A bronze sundial by the Modernist British sculptor Henry Moore has been recovered by detectives after a television appeal on the popular British Crimewatch series.
The Henry Moore Foundation said: “We are thrilled about the return of Working Model For Sundial. We are hugely grateful to BBC Crimewatch, the public and in particular the excellent work by the police. The sculpture valued at up to £500,000 was irreplaceable. It disappeared from the grounds of Hoglands, the Perry Green, Hertfordshire museum between 4.30 pm on Tuesday July 10th and 11am on Wednesday July 11th. Detectives are appealing for information following the theft of the 1965 artwork. The bronze measures 56cm high. Moore designed this piece for his own pleasure and positioned in a place where he could view it from his sitting room.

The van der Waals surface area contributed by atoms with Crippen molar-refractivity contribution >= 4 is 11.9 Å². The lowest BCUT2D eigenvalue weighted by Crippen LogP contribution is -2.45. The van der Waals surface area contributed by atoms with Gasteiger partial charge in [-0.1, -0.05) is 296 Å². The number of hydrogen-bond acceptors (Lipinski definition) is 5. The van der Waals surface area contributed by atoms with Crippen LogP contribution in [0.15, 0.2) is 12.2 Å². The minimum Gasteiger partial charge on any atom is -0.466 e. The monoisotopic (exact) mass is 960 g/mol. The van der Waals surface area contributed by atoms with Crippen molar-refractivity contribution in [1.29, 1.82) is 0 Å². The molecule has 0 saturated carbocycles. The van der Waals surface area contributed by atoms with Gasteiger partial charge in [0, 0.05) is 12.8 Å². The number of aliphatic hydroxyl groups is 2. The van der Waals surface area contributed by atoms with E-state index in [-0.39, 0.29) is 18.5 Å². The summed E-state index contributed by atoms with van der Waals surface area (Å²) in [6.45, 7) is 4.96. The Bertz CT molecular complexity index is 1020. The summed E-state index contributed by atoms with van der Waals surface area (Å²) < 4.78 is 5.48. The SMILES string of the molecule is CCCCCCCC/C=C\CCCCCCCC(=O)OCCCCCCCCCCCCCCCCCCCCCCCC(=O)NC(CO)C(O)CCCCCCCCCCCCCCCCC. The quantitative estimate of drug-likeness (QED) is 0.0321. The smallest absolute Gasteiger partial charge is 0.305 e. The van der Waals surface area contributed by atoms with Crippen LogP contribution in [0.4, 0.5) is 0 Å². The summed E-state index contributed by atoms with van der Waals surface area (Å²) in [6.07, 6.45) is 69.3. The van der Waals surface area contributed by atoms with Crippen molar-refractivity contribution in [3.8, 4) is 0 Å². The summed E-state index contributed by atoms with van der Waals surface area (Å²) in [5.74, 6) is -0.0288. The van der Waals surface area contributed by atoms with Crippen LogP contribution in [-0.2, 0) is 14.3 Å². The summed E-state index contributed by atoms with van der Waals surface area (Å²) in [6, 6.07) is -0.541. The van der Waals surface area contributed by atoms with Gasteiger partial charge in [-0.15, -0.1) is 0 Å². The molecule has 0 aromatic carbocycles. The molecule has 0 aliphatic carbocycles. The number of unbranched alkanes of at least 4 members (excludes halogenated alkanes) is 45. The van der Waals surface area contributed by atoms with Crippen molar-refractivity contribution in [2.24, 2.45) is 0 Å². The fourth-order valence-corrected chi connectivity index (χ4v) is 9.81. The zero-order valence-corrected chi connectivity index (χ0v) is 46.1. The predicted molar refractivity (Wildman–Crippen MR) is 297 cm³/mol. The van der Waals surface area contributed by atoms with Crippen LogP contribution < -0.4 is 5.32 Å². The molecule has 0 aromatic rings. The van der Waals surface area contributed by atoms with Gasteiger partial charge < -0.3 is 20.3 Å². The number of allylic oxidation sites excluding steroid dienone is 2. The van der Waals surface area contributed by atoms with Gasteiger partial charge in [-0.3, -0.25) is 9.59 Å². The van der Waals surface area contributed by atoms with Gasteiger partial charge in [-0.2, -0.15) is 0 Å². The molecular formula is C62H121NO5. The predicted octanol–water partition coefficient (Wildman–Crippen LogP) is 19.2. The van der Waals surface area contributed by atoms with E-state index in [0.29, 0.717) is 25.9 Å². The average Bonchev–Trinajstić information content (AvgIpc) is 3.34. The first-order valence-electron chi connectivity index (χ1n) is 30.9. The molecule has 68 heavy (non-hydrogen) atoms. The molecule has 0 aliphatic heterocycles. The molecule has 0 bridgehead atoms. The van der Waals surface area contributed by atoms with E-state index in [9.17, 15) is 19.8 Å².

A monumental version of the sundial was also produced for a Chicago lakeside installation in 1966. This small scale version was likely the maquette for the larger version.Last year Christies broke the auction record for the most expensive work of British sculpture sold. The work of art, by Modernist Henry Moore depicted a reclining female figure resting, It sold for £19.1 million. Henry Moore, who lived 1898 to 1986, is regarded as one of Britain’s most important sculptors. His work is known internationally. He left a significant collection of about 900 sculptures and works on paper to the Art Gallery of Ontario in Toronto as no British museum was willing to build a purpose built gallery to house the masterpieces.
Three men, two aged 22 and one 19, all from Essex, have been arrested on suspicion of two counts of theft and are currently in police custody.